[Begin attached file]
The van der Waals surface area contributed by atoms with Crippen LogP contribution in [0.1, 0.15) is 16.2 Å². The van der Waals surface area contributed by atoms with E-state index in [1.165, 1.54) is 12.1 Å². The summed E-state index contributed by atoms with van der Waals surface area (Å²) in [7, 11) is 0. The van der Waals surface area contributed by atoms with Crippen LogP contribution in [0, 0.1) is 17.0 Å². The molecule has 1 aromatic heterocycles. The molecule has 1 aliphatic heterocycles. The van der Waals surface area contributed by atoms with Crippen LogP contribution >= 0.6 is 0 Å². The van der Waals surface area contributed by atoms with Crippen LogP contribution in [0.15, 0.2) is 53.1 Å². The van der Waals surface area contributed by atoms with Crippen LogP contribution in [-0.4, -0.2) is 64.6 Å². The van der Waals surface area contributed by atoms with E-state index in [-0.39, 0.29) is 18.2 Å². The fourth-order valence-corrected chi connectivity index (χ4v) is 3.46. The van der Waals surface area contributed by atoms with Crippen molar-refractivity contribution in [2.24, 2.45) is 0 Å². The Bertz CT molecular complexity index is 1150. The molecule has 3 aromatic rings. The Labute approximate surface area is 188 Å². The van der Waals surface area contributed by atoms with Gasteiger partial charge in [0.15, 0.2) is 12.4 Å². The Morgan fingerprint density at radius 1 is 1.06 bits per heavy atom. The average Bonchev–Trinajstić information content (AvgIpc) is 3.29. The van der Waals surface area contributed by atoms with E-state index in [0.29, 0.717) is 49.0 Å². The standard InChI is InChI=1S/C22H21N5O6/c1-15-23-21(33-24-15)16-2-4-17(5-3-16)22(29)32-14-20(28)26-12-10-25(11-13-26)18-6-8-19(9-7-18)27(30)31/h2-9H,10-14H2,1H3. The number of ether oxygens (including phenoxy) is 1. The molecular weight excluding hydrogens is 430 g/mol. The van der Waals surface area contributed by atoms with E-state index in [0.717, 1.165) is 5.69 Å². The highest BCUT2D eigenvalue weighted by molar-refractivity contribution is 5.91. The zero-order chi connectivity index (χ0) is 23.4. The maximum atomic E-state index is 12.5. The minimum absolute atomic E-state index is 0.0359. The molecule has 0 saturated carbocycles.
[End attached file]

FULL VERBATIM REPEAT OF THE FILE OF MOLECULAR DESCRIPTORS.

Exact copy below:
The van der Waals surface area contributed by atoms with Crippen LogP contribution in [0.1, 0.15) is 16.2 Å². The van der Waals surface area contributed by atoms with E-state index in [1.165, 1.54) is 12.1 Å². The summed E-state index contributed by atoms with van der Waals surface area (Å²) in [7, 11) is 0. The van der Waals surface area contributed by atoms with Crippen LogP contribution in [0, 0.1) is 17.0 Å². The molecule has 1 aromatic heterocycles. The molecule has 1 aliphatic heterocycles. The van der Waals surface area contributed by atoms with Crippen LogP contribution >= 0.6 is 0 Å². The van der Waals surface area contributed by atoms with Crippen LogP contribution in [0.15, 0.2) is 53.1 Å². The van der Waals surface area contributed by atoms with Crippen LogP contribution in [-0.4, -0.2) is 64.6 Å². The van der Waals surface area contributed by atoms with E-state index in [-0.39, 0.29) is 18.2 Å². The fourth-order valence-corrected chi connectivity index (χ4v) is 3.46. The van der Waals surface area contributed by atoms with Crippen molar-refractivity contribution in [2.24, 2.45) is 0 Å². The Bertz CT molecular complexity index is 1150. The molecule has 3 aromatic rings. The Labute approximate surface area is 188 Å². The van der Waals surface area contributed by atoms with Gasteiger partial charge in [0.15, 0.2) is 12.4 Å². The Morgan fingerprint density at radius 1 is 1.06 bits per heavy atom. The average Bonchev–Trinajstić information content (AvgIpc) is 3.29. The van der Waals surface area contributed by atoms with E-state index in [0.29, 0.717) is 49.0 Å². The standard InChI is InChI=1S/C22H21N5O6/c1-15-23-21(33-24-15)16-2-4-17(5-3-16)22(29)32-14-20(28)26-12-10-25(11-13-26)18-6-8-19(9-7-18)27(30)31/h2-9H,10-14H2,1H3. The number of ether oxygens (including phenoxy) is 1. The molecular weight excluding hydrogens is 430 g/mol. The van der Waals surface area contributed by atoms with E-state index in [0.717, 1.165) is 5.69 Å². The highest BCUT2D eigenvalue weighted by molar-refractivity contribution is 5.91. The zero-order chi connectivity index (χ0) is 23.4. The maximum atomic E-state index is 12.5. The minimum absolute atomic E-state index is 0.0359. The molecule has 0 saturated carbocycles.